Fisherman’s one in 100,000 catch
A SEAHORSE was caught on a fishing hook off Shorncliffe Pier earlier this month.
The small White Seahorse lives in shallow waters from Hervey Bay to Wollongong, but Queensland Museum ichthyologist Jeff Johnson said the chances of hooking one were about 100,000 to one.
"This must be the unluckiest seahorse in the ocean," said Mr Johnson, who identified the tiny marine fish from a photograph.
"He must have just been in the right spot to be jabbed with a hook, and they have quite tough skin.
"He certainly wasn't going for the bait. Seahorses have small tubelike snouts and eat plankton and shrimp."
Renate Hottmann-Schaefer posted photos of the seahorse on the Protect the Sandgate Waders Facebook page on January 14.
"First we thought that this is a strange looking lure, but then it moved," the post read.
"Luckily the hook was only under the skin at the rear of its neck and we were able to remove it easily.
"After a few quick shots we returned it to the sea. After a short time it disappeared into the darkness of the water.
"We never ever expected to find those hyper-cute little critters in our area."
Mr Johnson said seahorses do come quite close to the shore from time to time.
"I have seen them in shallow seagrass beds in Moreton Bay; as a child I saw them on Scarborough Beach.
"They do try to be as inconspicuous as possible. That one was probably hanging around the poles of the jetty and there was probably some weed growing close to that.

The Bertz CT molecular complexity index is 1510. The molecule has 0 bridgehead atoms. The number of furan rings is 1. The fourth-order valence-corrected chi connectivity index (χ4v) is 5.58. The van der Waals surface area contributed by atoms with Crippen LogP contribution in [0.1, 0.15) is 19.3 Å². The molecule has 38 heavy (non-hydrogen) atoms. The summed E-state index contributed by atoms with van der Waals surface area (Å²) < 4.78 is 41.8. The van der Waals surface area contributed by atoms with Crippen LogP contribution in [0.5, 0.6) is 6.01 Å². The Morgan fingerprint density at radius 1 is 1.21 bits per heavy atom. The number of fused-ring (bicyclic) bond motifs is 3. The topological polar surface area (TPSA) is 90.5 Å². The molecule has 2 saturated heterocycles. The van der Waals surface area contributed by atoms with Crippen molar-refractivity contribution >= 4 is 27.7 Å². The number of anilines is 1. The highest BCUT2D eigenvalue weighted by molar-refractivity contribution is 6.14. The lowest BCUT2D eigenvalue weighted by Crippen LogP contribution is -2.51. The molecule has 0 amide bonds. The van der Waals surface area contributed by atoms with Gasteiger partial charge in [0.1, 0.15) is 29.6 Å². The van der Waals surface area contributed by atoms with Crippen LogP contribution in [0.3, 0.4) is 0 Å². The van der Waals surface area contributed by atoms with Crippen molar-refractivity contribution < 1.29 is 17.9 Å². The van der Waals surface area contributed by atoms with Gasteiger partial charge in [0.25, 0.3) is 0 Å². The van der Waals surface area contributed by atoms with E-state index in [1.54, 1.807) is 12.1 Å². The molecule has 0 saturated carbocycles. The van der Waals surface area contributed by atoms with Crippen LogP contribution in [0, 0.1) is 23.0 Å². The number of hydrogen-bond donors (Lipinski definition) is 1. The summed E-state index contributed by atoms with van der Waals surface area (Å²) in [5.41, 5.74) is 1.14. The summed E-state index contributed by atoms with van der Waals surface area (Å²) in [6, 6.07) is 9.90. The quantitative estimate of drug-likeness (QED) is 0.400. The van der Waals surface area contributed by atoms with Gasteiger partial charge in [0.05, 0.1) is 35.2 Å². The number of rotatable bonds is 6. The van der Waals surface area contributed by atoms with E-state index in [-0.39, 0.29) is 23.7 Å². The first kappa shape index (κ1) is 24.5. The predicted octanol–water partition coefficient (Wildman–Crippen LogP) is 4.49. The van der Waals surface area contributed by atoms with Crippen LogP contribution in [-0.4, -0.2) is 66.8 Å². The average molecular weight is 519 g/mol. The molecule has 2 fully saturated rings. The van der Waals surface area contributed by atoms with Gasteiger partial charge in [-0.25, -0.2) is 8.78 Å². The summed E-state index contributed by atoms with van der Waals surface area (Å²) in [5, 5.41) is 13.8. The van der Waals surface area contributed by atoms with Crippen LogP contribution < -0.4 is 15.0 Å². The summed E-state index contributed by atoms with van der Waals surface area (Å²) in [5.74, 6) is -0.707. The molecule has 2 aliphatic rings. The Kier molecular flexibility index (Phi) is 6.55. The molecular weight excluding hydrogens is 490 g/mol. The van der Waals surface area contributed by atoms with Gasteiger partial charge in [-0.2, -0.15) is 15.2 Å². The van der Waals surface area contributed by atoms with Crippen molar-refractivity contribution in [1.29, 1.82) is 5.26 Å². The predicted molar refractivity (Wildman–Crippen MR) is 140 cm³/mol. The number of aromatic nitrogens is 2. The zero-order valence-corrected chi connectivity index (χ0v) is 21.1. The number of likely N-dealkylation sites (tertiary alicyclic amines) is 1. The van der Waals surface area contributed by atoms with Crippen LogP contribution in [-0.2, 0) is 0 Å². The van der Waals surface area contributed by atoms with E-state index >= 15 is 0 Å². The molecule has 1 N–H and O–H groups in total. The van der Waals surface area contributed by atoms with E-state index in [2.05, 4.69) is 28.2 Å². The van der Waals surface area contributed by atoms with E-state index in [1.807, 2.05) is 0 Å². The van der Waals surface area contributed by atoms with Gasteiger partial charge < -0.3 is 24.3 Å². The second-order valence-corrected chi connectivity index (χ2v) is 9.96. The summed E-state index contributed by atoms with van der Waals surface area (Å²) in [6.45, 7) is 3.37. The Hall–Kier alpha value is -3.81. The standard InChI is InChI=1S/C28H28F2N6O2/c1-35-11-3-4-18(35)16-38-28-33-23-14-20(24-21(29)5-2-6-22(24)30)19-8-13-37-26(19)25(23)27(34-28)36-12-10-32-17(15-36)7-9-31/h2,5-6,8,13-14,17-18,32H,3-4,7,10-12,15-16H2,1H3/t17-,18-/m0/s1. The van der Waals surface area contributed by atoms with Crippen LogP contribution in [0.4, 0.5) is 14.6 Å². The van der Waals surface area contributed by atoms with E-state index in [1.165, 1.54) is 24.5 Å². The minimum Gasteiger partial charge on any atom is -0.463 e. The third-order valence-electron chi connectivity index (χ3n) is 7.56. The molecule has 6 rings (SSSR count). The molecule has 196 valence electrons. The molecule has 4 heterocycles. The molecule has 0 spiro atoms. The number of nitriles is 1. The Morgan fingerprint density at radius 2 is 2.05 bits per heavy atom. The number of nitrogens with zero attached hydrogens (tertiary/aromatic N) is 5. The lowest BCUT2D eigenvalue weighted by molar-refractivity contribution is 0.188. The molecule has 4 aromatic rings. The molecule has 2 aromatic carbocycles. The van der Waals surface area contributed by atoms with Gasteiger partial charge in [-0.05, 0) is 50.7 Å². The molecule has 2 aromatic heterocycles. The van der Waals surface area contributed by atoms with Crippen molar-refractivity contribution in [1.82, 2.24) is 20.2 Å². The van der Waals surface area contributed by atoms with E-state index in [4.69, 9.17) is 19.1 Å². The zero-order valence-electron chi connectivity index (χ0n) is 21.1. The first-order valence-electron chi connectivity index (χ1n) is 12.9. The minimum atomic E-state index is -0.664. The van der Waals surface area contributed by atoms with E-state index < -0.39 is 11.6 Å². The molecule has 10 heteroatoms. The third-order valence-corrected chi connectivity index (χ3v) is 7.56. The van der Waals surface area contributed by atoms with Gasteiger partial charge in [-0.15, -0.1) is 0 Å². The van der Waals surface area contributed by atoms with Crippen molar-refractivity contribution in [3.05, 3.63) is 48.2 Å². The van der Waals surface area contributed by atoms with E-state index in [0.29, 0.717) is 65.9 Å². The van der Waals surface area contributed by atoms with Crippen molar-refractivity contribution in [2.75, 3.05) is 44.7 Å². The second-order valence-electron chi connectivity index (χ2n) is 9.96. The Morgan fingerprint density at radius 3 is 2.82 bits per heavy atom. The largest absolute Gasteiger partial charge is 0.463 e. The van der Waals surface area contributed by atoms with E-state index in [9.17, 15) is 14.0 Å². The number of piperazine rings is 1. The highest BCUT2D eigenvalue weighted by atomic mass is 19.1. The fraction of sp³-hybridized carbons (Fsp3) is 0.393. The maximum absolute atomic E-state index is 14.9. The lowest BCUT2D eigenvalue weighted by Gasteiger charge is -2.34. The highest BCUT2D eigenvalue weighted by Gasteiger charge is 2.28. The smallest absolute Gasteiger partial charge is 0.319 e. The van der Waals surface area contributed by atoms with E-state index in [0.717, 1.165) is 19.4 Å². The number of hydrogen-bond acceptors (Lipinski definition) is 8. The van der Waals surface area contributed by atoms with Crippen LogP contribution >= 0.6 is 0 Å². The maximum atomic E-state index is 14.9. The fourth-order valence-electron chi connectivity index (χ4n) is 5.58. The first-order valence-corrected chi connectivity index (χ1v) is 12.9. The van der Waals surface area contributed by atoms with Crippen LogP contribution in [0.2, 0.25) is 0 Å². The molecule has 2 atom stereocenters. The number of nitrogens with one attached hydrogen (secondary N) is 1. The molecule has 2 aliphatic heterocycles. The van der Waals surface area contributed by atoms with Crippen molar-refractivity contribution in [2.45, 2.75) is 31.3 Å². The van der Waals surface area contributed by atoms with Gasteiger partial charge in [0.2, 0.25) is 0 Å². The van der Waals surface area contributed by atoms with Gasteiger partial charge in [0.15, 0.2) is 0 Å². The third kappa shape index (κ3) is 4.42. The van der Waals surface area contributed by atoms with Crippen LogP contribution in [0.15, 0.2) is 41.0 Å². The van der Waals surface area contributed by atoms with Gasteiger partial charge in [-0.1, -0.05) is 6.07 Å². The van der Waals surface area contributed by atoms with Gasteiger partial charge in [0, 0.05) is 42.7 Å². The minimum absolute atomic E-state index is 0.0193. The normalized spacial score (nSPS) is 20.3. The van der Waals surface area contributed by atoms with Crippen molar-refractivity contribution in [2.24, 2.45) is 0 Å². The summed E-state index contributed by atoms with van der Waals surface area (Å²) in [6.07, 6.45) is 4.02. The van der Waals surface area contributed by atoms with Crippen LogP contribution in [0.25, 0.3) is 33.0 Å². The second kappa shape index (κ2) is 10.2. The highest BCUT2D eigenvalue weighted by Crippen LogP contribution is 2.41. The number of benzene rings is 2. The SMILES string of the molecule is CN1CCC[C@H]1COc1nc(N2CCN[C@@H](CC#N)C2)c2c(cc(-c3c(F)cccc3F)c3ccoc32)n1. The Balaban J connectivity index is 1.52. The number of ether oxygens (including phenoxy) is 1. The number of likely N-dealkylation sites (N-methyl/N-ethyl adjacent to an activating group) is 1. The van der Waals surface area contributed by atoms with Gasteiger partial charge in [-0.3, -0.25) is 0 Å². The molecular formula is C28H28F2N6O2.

"Divers see them from time to time down in Sydney Harbour ... but it's easy to overlook them as they live among seagrass and algae."
Mr Johnson said the seahorse breeding season was in the warmer months from October to April "so they are probably a lot more active around then".
He said while it was uncommon to catch one on a hook, people did often catch them in bait nets or cast nets.
Sadly, Mr Johnson said seahorse numbers were diminishing "for a whole host of reasons".
"They are collected for the aquarium trade and are caught in bycatch by prawn trawlers," he said.
"Some of their habitat has been reduced by siltation and marinas; like a lot of marine creatures, their habitat is encroached upon."
Mr Johnson said this particular seahorse species was originally known as the Highcrown Seahorse with a habitat from Hervey Bay to Moreton Bay.
"Quite recently some scientists have had a look at the White Seahorse known from NSW and determined the two species are actually one.
"So it's officially the White Seahorse (Hippocampus Whitei) which was named after the surgeon general on one of the First Fleet ships, Dr John White.
"So it's been around for a long time."